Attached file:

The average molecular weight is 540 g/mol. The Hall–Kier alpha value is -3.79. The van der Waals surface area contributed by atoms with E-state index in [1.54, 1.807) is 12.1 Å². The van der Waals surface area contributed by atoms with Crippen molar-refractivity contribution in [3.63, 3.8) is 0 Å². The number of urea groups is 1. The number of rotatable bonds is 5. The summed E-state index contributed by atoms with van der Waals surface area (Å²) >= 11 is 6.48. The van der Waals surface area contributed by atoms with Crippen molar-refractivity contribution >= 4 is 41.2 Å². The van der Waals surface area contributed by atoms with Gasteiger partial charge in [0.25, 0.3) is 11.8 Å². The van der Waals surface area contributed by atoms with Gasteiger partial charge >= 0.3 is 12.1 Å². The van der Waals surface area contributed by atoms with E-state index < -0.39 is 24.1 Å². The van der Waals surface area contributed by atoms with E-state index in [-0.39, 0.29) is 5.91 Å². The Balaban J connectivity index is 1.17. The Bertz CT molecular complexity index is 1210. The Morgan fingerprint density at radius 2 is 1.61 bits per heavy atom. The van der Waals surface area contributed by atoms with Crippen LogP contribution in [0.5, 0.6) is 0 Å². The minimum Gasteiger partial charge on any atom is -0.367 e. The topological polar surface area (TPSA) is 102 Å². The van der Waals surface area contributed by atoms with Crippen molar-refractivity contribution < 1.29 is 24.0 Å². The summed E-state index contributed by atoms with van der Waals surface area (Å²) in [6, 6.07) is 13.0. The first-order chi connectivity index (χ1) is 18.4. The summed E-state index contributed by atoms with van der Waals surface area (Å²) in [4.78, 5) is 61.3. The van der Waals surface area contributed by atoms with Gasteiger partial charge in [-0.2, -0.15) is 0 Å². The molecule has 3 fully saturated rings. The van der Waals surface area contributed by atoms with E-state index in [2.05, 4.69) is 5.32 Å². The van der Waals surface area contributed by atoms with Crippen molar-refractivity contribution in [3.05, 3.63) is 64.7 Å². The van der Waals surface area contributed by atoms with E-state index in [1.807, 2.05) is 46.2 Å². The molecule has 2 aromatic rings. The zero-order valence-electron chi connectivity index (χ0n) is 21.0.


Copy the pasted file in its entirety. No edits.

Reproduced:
The average molecular weight is 540 g/mol. The Hall–Kier alpha value is -3.79. The van der Waals surface area contributed by atoms with E-state index in [1.54, 1.807) is 12.1 Å². The van der Waals surface area contributed by atoms with Crippen molar-refractivity contribution in [3.63, 3.8) is 0 Å². The number of urea groups is 1. The number of rotatable bonds is 5. The summed E-state index contributed by atoms with van der Waals surface area (Å²) >= 11 is 6.48. The van der Waals surface area contributed by atoms with Crippen molar-refractivity contribution >= 4 is 41.2 Å². The van der Waals surface area contributed by atoms with Gasteiger partial charge in [0.25, 0.3) is 11.8 Å². The van der Waals surface area contributed by atoms with Gasteiger partial charge >= 0.3 is 12.1 Å². The van der Waals surface area contributed by atoms with E-state index < -0.39 is 24.1 Å². The van der Waals surface area contributed by atoms with E-state index in [-0.39, 0.29) is 5.91 Å². The Balaban J connectivity index is 1.17. The Bertz CT molecular complexity index is 1210. The Morgan fingerprint density at radius 2 is 1.61 bits per heavy atom. The van der Waals surface area contributed by atoms with Crippen LogP contribution in [0.5, 0.6) is 0 Å². The minimum Gasteiger partial charge on any atom is -0.367 e. The topological polar surface area (TPSA) is 102 Å². The van der Waals surface area contributed by atoms with Crippen molar-refractivity contribution < 1.29 is 24.0 Å². The summed E-state index contributed by atoms with van der Waals surface area (Å²) in [6, 6.07) is 13.0. The first-order chi connectivity index (χ1) is 18.4. The summed E-state index contributed by atoms with van der Waals surface area (Å²) in [4.78, 5) is 61.3. The van der Waals surface area contributed by atoms with Gasteiger partial charge in [-0.2, -0.15) is 0 Å². The molecule has 3 fully saturated rings. The van der Waals surface area contributed by atoms with E-state index in [2.05, 4.69) is 5.32 Å². The van der Waals surface area contributed by atoms with Crippen molar-refractivity contribution in [3.05, 3.63) is 64.7 Å². The van der Waals surface area contributed by atoms with E-state index in [1.807, 2.05) is 46.2 Å². The molecule has 2 aromatic rings. The zero-order valence-electron chi connectivity index (χ0n) is 21.0.